The equipment catalog had been used to generate interest in upgrading printers and plotters. So we thought product envy might draw them to ask about and purchase the latest model. The catalog did well — up about 50% from the original sales from the two catalogs — and it cost less to produce.

But numbers, plus suspicions based on what our client knew to be true about the market, and customer feedback, told us that it might do better to separate the equipment from the supplies.

The following year, ignoring square-inch analysis, which told us we were doing well, we followed information we heard from sales people and customers. We repaginated leading off with the supplies, and coming in from the back with equipment. The jump in response was amazing: an increase of nearly 100% in sales directly from the catalog, and a significant leap in lead generation for the equipment.

This was a great example of how science and psychology caused a breakthrough for this client. A few years later, a new manager looked at squinch and read the numbers literally — showing equipment to be a poor seller from the catalog. This was no surprise, since this equipment started at about $10,000 and was in the catalog primarily to generate leads for the company.

Thinking it was not earning its space, and not taking into account the quality and quantity of leads, the catalog was feeding the sales force, the manager removed the equipment from the catalog. This led to a huge crash in the lead-generation cycle. You can imagine the upset cries from the sales force!

Eventually the manager relented and put an equipment mini-insert inside the catalog. But he never recovered the catalog to its spot as a powerful lead-generator as well as supplies seller. Taking squinch literally was a crippling move for this catalog.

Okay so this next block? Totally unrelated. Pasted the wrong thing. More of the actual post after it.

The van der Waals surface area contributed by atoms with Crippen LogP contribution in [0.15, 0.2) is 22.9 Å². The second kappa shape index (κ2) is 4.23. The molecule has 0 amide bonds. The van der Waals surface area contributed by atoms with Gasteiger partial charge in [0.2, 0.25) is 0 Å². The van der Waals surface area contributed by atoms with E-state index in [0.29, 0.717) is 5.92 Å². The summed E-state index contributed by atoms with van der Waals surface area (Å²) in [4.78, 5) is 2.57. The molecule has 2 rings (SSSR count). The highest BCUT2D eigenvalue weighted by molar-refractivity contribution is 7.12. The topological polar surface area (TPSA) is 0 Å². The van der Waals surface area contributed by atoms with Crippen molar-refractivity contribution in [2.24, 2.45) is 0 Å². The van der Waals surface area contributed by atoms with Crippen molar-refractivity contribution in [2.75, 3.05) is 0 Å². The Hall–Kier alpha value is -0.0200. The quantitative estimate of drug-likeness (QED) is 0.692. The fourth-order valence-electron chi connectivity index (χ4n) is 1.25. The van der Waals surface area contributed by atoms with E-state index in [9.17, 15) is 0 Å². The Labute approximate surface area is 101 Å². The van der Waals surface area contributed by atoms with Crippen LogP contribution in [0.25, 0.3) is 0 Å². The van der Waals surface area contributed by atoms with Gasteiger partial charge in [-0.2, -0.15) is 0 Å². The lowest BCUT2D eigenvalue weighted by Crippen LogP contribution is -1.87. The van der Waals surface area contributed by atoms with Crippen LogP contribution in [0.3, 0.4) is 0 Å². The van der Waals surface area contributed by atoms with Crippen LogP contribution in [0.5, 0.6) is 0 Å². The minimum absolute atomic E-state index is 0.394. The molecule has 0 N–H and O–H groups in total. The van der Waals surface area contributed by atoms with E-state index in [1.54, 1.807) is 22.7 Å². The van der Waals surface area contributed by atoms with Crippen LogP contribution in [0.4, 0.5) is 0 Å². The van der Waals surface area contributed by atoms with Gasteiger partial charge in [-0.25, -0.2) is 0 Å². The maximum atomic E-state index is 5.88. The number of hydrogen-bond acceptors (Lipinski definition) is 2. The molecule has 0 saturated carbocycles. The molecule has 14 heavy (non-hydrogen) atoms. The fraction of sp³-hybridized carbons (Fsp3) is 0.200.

The appeal of a thoughtful spread

When I consulted with a collectibles catalog awhile ago, the company was stuck with disappointing numbers. It had been using squinch to move better sellers around and give them more space, as well as moving out the poor sellers. But this was not really showing the merchant any significant improvement in sales.

When I looked at the sales numbers and the catalog’s organization, it occurred to me that the marketer was not appealing to the collector’s soul — the emotional buy-in that makes a person collect. I knew from other experiences that many people will collect objects by subject matter rather than by the product’s construction.

So, for example, a page full of porcelain figures may have included only one item on the page that a particular kind of collector would be looking for. It was unlikely that someone who bought a Disney collectible porcelain figure would also buy a John Wayne porcelain figure.

What’s more, the spread is less appealing if it’s filled with products that don’t interest the viewer. They are, in fact, more likely to turn away without buying.

In discussing this with the client, we proposed a new pagination that used squinch only as basic information for subject categories. Thinking “subject matter,” we put eagle porcelain items with an eagle thimble and an eagle mug.

If this had been an Americana-theme area, it would have been a great place to include other eagles and American flag items, too And if there was a John Wayne figure from his military films, that would also have worked.

Meanwhile, the catalog’s more fantasy-oriented porcelains, such as unicorn figurines, would go with other like collectibles of all sorts, such as plates with cottage scenes and snow globes.

While the cataloger’s logical approach was organized using squinch, ours was pure psychology and customer affinity. And one thing we know is that affinity is a powerful motivator.

The results were off the charts. This led to that company moving into themed catalogs. At one point, the company had eight catalogs, including military themes, fantasy, Disney collectibles, and so on. And these were highly successful books.

Balancing numbers with psychology

One of the most commonly ignored aspects of the catalogs I review is the pagination. Most creatives don’t even consider this to be a factor when redoing a catalog. Yet this is the first thing I look for in a catalog makeover. We want to control when prospects will see certain merchandise!

And the client’s squinch numbers are an essential part of the discovery process for me. As a creative consultant working on giving them a jump in response, I need to see those figures.

But there is always that less-considered and often scoffed-at approach, which is to look at the behavior of the catalog customer, and balance that with the numbers. Try it — you may find that a combination of fact and psychology provides a powerful lever to greater response.